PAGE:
Love and Nourishment are One – a poem of healing for mothers with low milk supply

Love and Nourishment are One – a poem of healing for mothers with low milk supply

I still need to hold you near

and feel your dear mouth close

about that tender part of me

where no milk flows.

This sacred thing that should have been,

this rite of every mother,

will not now, nor ever be

a bond, one to the other.

Yet though I feel this utter loss,

a nagging emptiness,

I also smell your warm skin close,

know you don’t need me less.

Song and smile, touch and glance,

we dance our dance until –

scent and hand, hold and clasp,

it’s clear: I love you still.

If love and nourishment are one,

and I love you just the same,

then let me give you love, my love,

that does not bend to shame.

If love and nourishment are one,

perhaps that’s all we need:

to trust our bond is ever here,

regardless how we feed.

Hilary Jacobson, 2004

Writing the book “Healing Breastfeeding Grief”

Writing the book “Healing Breastfeeding Grief”

For ten years, I listened each day to mothers as they vented their profound feelings of loss, grief and failure–feelings I also had with my first baby when I could not build a milk supply. 

I wished with all my heart that I could do more than just commiserate. I wanted to actually discover a way to help mothers heal from what we came to call “breastfeeding grief”: mourning the loss of the breastfeeding relationship and the breastfeeding experience we had expected and planned to have.

Where was the therapy that would help? I did not know.

In 2013, a school for hypnotherapy opened in the town where I lived, and I thought it would be an interesting way to spend the summer. I did not plan to practice as a hypnotherapist. As I had practiced meditation form, I was curious to understand what this other kind of “trance work” was all about. One day though, much as had happened with Mother Food, I realized I was learning a skill set that might actually enable me to transition mothers out of their negative emotions, their sense of loss and failure, and help them re-connect with their positive sense of self as a mother, while building their joy and confidence.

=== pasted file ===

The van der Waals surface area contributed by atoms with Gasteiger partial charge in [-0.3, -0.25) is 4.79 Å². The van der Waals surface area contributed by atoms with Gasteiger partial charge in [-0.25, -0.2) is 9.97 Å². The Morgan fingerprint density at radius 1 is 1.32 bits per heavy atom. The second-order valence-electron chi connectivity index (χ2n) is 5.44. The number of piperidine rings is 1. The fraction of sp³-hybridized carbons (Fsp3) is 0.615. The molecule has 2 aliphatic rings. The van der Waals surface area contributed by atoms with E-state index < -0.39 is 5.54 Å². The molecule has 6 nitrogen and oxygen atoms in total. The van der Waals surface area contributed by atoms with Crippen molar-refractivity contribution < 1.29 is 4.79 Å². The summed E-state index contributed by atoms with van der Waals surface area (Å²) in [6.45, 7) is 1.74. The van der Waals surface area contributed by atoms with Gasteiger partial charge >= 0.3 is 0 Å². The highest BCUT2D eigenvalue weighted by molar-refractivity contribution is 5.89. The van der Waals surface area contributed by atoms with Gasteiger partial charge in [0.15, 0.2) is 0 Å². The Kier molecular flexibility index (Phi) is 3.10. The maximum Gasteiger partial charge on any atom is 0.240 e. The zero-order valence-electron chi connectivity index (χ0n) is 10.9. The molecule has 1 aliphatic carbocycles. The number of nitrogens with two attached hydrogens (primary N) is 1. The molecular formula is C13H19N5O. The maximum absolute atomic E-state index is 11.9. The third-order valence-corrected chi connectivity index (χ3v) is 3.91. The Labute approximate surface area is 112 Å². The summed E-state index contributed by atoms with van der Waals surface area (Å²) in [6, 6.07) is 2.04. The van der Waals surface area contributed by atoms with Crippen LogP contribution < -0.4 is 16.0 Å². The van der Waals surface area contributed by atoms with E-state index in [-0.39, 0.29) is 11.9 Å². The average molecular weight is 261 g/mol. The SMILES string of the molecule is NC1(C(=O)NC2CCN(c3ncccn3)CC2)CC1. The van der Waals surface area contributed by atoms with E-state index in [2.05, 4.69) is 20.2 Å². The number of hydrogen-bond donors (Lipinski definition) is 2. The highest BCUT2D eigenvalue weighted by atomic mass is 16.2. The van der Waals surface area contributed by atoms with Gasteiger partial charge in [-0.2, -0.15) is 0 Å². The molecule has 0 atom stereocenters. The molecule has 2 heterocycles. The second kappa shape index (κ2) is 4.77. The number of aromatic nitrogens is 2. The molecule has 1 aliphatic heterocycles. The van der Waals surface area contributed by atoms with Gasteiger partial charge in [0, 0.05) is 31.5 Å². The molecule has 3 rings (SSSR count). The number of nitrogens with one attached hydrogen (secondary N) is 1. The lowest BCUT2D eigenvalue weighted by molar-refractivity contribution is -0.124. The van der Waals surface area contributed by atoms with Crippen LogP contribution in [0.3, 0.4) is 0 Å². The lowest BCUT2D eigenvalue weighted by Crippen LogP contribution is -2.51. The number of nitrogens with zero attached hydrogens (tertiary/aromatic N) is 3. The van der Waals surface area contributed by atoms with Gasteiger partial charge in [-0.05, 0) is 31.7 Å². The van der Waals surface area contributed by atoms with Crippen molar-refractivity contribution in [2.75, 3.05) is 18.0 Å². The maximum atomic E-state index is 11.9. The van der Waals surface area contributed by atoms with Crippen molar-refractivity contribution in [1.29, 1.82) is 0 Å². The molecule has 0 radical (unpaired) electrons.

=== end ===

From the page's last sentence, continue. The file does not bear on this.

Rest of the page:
I felt as though my prayers were answered. I was certified in a potent therapy form that would help mothers.

I remember returning home after the ten-week intensive course in a kind of daze. I immediately began to give sessions to mothers with breastfeeding grief, and soon was seeing beautiful turn-arounds with most every mother.

Click here for a professional review of Healing Breastfeeding Grief.

In 2015, I decided to write a book about what I had learned. I wanted to crystalize my experiences so that mothers but also doulas, midwives, lactation consultants and therapists could learn from them.

I also wanted to write a book that in itself could serve as a kind therapy, a book that would let mothers know they are understood and are not alone.

I worked hard at word-crafting sentences so they would flow and resonate with compassion. As one reviewer says, “The healing starts on the very first page.”

I was very fortunate as in a local writers group that met weekly, the mentor of the group, Ruth Wire, had worked as a nurse decades earlier, and all the members were parents. They enthusiastically supported my writing and gave great suggestions. I would like to thank especially Madeleine Sklar for holding my hand and spending hours chiseling with me at sentences and paragraphs during those times when I felt I just could not get a section right.

 

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